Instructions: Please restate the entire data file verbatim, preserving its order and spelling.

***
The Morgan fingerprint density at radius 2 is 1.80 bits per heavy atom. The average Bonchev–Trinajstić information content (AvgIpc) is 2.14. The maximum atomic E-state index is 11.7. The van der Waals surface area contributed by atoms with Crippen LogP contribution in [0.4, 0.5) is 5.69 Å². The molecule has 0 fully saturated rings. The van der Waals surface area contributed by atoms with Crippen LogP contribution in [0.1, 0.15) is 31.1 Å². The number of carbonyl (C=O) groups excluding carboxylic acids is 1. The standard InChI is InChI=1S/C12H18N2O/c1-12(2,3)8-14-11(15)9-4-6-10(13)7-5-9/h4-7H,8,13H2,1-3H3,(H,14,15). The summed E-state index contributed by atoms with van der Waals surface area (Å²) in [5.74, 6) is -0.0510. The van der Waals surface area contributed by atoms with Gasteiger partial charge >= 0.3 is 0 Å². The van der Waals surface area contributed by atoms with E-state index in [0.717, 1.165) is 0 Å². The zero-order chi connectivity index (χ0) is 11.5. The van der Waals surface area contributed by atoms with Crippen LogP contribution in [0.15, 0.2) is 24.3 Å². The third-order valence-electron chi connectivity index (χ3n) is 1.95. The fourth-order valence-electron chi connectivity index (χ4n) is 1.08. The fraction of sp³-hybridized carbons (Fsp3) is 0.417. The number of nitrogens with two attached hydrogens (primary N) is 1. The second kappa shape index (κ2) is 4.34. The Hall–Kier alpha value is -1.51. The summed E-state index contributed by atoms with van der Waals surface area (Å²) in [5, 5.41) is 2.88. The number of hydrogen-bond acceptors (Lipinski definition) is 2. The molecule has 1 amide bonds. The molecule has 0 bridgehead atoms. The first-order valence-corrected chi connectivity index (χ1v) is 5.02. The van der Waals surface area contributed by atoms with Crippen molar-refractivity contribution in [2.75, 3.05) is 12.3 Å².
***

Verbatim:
The Morgan fingerprint density at radius 2 is 1.80 bits per heavy atom. The average Bonchev–Trinajstić information content (AvgIpc) is 2.14. The maximum atomic E-state index is 11.7. The van der Waals surface area contributed by atoms with Crippen LogP contribution in [0.4, 0.5) is 5.69 Å². The molecule has 0 fully saturated rings. The van der Waals surface area contributed by atoms with Crippen LogP contribution in [0.1, 0.15) is 31.1 Å². The number of carbonyl (C=O) groups excluding carboxylic acids is 1. The standard InChI is InChI=1S/C12H18N2O/c1-12(2,3)8-14-11(15)9-4-6-10(13)7-5-9/h4-7H,8,13H2,1-3H3,(H,14,15). The summed E-state index contributed by atoms with van der Waals surface area (Å²) in [5.74, 6) is -0.0510. The van der Waals surface area contributed by atoms with Gasteiger partial charge >= 0.3 is 0 Å². The van der Waals surface area contributed by atoms with E-state index in [0.717, 1.165) is 0 Å². The zero-order chi connectivity index (χ0) is 11.5. The van der Waals surface area contributed by atoms with Crippen LogP contribution in [0.15, 0.2) is 24.3 Å². The third-order valence-electron chi connectivity index (χ3n) is 1.95. The fourth-order valence-electron chi connectivity index (χ4n) is 1.08. The fraction of sp³-hybridized carbons (Fsp3) is 0.417. The number of nitrogens with two attached hydrogens (primary N) is 1. The second kappa shape index (κ2) is 4.34. The Hall–Kier alpha value is -1.51. The summed E-state index contributed by atoms with van der Waals surface area (Å²) in [5, 5.41) is 2.88. The number of hydrogen-bond acceptors (Lipinski definition) is 2. The molecule has 1 amide bonds. The molecule has 0 bridgehead atoms. The first-order valence-corrected chi connectivity index (χ1v) is 5.02. The van der Waals surface area contributed by atoms with Crippen molar-refractivity contribution in [2.75, 3.05) is 12.3 Å².